The name Pisagua comes from the Spanish words "pis" and "agua", roughly translating into "pisswater". Possibly derived from bad-tasting water contaminated with nitric acid.
Pisagua has often been used as a concentration camp for political prisoners. This happened during the rule of Carlos Ibáñez del Campo (for male homosexuals), as well as that of Gabriel González Videla (for communists, anarchists and revolutionaries) and more recently, during Augusto Pinochet's dictatorship (for left-wing militants). Many bodies have been found under the waters of the port and several graves have been discovered in Pisagua since the end of Pinochet's military regime. Pisagua is geographically isolated, with the ocean on one side and a big desert on the other.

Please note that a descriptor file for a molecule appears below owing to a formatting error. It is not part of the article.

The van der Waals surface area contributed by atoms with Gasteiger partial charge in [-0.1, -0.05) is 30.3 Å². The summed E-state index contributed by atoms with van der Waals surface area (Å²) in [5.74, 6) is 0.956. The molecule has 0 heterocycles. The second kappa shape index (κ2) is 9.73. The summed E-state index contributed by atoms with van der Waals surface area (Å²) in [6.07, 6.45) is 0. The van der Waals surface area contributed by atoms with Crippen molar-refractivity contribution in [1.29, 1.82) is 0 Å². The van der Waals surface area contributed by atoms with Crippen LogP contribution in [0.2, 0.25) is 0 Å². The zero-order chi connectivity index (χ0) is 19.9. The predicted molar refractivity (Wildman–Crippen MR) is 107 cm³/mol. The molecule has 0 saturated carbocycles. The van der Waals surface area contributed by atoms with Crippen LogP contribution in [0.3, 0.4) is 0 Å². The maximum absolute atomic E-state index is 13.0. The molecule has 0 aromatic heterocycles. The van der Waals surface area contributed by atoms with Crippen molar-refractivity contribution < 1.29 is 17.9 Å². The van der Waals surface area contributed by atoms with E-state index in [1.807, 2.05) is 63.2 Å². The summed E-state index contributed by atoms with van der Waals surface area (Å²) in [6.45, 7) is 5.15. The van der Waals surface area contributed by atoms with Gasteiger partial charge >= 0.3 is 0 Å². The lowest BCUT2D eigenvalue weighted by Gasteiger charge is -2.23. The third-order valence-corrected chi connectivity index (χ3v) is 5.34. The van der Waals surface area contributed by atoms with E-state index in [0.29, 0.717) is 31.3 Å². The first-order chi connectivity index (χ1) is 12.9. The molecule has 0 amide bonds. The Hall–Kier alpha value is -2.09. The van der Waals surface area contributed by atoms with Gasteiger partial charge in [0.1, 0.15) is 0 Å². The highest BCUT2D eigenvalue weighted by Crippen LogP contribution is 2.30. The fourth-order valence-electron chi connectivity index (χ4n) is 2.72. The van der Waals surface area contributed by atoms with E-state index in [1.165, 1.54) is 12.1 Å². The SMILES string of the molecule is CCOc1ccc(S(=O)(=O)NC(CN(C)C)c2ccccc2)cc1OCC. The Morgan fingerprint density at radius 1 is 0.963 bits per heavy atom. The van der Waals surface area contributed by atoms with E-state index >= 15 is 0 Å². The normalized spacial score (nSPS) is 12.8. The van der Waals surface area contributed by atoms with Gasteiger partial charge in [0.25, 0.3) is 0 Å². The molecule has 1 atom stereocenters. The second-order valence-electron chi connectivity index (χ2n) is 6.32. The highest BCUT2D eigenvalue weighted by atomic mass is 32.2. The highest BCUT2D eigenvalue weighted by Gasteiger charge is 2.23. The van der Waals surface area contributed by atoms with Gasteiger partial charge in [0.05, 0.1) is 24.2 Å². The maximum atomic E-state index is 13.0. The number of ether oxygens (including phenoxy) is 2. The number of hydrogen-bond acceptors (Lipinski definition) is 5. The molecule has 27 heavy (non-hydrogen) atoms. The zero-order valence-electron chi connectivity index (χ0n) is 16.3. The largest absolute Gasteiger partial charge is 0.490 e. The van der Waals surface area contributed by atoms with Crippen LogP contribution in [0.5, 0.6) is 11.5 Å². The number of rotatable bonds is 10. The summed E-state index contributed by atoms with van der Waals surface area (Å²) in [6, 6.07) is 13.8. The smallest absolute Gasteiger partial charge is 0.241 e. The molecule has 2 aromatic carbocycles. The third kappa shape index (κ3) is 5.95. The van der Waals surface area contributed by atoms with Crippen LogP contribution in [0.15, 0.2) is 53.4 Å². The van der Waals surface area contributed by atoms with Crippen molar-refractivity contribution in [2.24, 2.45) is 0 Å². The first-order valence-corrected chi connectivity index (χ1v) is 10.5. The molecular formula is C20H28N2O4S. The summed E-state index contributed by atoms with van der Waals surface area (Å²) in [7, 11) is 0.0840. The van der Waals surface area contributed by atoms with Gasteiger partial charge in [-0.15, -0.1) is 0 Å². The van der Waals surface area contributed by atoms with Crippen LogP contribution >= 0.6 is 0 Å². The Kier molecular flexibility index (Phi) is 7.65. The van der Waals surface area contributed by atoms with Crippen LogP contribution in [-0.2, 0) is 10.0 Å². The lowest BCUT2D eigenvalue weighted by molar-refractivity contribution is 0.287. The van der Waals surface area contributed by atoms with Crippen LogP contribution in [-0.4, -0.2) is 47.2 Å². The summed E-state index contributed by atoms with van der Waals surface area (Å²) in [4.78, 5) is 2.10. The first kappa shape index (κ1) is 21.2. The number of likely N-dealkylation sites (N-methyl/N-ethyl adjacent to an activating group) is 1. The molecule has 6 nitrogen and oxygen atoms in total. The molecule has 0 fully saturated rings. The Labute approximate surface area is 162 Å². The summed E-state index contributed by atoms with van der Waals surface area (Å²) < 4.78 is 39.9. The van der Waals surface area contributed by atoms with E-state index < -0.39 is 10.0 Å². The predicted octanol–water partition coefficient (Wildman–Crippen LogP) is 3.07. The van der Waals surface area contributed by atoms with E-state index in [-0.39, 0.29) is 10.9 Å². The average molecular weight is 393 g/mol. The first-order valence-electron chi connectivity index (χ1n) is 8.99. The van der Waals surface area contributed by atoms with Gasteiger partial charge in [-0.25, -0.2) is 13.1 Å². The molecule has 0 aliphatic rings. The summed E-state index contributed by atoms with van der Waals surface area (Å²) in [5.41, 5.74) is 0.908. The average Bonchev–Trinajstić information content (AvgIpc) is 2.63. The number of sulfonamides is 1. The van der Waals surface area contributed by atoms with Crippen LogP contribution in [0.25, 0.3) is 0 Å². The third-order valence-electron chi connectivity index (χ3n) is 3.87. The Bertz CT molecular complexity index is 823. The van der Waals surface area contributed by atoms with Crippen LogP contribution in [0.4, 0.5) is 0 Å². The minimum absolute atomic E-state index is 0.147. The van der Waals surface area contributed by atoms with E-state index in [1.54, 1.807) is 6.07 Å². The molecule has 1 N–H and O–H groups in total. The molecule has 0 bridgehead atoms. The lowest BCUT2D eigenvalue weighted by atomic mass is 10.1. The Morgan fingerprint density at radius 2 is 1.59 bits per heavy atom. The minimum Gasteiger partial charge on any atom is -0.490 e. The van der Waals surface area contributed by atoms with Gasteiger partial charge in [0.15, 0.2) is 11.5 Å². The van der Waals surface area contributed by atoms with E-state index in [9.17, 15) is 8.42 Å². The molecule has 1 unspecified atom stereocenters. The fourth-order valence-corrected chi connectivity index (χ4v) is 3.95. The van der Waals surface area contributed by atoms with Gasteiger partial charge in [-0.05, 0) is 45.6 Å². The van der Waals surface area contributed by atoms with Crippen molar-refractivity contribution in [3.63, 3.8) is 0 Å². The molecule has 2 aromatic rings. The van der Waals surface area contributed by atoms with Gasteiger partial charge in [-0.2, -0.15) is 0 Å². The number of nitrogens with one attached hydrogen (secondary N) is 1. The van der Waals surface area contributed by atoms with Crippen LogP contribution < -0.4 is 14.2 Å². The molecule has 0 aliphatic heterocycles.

Four Brazilians I met between Arequipa and Puno.
From my hotel balcony in Arequipa.
From my hotel balcony in Copacabana.
Photos from the ride from Copacabana, Bolivia to Arica, Chile.
Here I am buying gasoline and a man drew a map in the dirt to show me the best route.
Impending dust storm ahead. I have been in worse.
A rail crossing in southern Peru. I stopped to photograph the monuments to the poor souls who tried to cross at the wrong time.
Photos in and around Arica, Chile.
A church in Arica designed by Gustave Eiffel, one of three buildings in Arica designed by Eiffel.
The main plaza.
Photos from the lookout above the port.
Photos from the ride from Arica to Pisauga.
Yesterday I walked 45 minutes from Pisuga to where there were many sea lions. I spent two hours just relaxing and watching these seals.
This big guy made two bounds toward me showing me his teeth, alerting me that I was close enough...I took his word for it.
A few shots of Pisauga.